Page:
that is not feasible. the cost of that sails will be very very high.

instead of that using solar panel on earth will be cost effective.(which are not use due to its cost).

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that is not feasible. the cost of that sails will be very very high.

instead of that using solar panel on earth will be cost effective.(which are not use due to its cost).

 

I don't think anyone actually thought it was feasible. Just people having fun bouncing ideas around (IMO)

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wuz here and TonyMcC

 

if at all you installed so called space wind turbine it won't rotate because solar wind dose not have as much density as air,

The solar wind is a stream of charged particle it has very less density.

"At the orbit of the Earth, the solar wind has an average density of about 6 ions/cm3. This is not very dense at all!"(negligible)

the formula for wind turbine generation is

power=0.5*area*density*velocity3

hence your wind turbine will not get enough power to rotate.

 

I was thinking a lot closer to the sun, I'm still not completely convinced of futility.

 

Also, it isn't absolutely necessary that the coupling device be sails.

 

Giant stations could magnetically redirect ion flow! Just brainstorming.

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I'm calculating about 5mW/m^2 close to the sun. Given the nature of the question I think that this is sufficient still, to keep the question alive. Just my opinion though!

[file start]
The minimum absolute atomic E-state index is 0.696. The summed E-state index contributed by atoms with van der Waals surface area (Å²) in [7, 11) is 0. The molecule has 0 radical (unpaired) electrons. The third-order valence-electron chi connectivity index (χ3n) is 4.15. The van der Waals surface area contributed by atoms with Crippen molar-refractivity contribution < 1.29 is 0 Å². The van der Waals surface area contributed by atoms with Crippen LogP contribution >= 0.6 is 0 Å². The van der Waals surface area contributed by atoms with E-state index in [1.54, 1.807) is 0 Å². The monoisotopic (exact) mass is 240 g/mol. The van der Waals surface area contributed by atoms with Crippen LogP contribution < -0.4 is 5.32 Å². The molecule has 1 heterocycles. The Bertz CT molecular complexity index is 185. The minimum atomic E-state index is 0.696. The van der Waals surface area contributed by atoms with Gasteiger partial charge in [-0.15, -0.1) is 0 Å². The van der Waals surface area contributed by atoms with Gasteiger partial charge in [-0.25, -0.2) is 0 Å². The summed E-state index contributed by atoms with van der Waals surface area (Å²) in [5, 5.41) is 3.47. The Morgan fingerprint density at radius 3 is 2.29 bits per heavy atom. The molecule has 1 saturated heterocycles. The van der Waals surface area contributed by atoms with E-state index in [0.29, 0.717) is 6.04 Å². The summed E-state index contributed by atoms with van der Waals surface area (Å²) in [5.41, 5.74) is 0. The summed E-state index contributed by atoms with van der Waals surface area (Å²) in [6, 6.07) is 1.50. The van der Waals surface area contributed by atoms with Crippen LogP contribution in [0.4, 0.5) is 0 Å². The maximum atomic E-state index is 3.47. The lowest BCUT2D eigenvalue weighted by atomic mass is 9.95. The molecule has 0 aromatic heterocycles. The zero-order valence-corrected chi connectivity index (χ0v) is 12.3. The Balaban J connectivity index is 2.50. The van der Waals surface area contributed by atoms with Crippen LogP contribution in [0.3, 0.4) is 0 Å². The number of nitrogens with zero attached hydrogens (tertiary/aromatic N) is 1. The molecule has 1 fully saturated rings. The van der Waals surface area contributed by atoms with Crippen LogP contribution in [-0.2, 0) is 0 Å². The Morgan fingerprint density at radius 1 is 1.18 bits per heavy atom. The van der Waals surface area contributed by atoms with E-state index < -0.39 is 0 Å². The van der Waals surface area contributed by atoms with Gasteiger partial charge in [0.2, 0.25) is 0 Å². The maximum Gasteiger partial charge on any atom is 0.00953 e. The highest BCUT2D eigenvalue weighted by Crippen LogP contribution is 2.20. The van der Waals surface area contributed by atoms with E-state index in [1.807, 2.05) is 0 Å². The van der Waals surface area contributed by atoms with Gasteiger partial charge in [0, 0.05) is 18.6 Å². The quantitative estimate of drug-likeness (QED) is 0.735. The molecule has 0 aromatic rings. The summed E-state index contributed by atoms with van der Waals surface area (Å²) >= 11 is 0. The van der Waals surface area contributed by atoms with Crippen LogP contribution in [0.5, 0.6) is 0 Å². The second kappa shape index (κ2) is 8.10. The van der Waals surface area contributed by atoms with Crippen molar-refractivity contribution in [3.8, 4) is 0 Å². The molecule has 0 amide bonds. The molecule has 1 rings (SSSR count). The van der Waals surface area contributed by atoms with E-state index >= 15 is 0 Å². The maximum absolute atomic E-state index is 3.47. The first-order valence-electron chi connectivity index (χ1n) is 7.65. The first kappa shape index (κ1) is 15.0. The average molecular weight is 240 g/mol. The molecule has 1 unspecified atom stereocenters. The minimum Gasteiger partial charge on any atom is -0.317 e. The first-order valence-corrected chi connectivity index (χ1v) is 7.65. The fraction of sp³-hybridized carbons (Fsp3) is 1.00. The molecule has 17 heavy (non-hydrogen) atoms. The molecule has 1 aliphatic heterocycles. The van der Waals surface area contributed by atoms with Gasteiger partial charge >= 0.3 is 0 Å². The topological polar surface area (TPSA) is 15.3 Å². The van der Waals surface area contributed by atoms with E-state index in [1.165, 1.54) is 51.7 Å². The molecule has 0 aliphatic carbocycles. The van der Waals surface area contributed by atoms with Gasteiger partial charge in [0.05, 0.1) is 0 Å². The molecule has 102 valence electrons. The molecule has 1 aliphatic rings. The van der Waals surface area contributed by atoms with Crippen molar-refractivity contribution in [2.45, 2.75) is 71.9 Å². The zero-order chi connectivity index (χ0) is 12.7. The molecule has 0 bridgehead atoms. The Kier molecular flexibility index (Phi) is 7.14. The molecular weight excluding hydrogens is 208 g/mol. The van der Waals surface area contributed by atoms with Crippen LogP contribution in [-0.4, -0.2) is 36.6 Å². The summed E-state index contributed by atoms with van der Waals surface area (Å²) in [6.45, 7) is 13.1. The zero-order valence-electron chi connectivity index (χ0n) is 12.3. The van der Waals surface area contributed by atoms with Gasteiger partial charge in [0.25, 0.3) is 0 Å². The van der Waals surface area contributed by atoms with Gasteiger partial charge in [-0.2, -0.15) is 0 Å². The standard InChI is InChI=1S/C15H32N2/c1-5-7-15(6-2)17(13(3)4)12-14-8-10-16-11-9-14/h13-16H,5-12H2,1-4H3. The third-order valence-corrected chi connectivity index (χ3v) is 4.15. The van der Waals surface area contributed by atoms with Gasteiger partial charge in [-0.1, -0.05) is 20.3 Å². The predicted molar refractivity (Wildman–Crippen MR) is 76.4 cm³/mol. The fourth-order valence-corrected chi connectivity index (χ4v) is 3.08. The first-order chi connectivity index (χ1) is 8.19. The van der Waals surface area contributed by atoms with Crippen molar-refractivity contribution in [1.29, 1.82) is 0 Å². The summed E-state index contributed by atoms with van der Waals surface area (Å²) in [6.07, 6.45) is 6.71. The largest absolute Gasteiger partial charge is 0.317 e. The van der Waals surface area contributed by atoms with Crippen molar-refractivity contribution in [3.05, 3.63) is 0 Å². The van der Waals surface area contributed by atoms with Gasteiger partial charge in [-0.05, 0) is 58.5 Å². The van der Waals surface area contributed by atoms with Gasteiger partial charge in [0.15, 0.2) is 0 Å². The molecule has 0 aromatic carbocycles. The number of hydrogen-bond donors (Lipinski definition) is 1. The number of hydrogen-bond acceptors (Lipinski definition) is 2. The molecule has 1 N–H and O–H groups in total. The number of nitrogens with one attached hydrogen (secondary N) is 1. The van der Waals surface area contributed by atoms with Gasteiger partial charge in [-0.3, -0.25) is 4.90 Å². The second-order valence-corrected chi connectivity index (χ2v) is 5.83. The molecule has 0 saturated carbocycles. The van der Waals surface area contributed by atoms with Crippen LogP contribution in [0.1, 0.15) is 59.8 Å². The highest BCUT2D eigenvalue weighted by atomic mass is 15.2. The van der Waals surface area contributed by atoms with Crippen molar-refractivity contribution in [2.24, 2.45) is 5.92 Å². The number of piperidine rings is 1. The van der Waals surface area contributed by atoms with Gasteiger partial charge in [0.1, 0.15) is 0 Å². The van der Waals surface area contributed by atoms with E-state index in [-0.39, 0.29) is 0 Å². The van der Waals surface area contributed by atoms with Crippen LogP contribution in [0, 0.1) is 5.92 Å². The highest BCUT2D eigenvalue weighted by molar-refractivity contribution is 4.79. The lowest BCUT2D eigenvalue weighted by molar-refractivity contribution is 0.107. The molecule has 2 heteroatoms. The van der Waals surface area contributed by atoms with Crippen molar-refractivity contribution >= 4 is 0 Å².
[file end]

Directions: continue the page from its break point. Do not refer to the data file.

That's milliWatts/meter^2 . .

 

There's also the carried ionization energy as well!

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I'm calculating about 5mW/m^2 close to the sun. Given the nature of the question I think that this is sufficient still, to keep the question alive. Just my opinion though!

 

That's milliWatts/meter^2 . .

 

There's also the carried ionization energy as well!

A regular sized wind turbine on earth produces about 2 MW for a surface of about 1 hectare (I'm rounding it up). That means 200 W per m2.

In fact,wikipedia shows wind turbines can produce as much as 2 kW/m^2 (that's kiloWatts/meter^2).

 

So, on earth, the wind turbines produce, 40,000 to 400,000 times as much energy per surface area... why the hell would you go through all the trouble to put a wind turbine in space when on earth your wind turbine can be nearly half a million times more efficient, using standard existing and affordable technology?????????

 

[edited to add wikipedia link]

Edited by CaptainPanic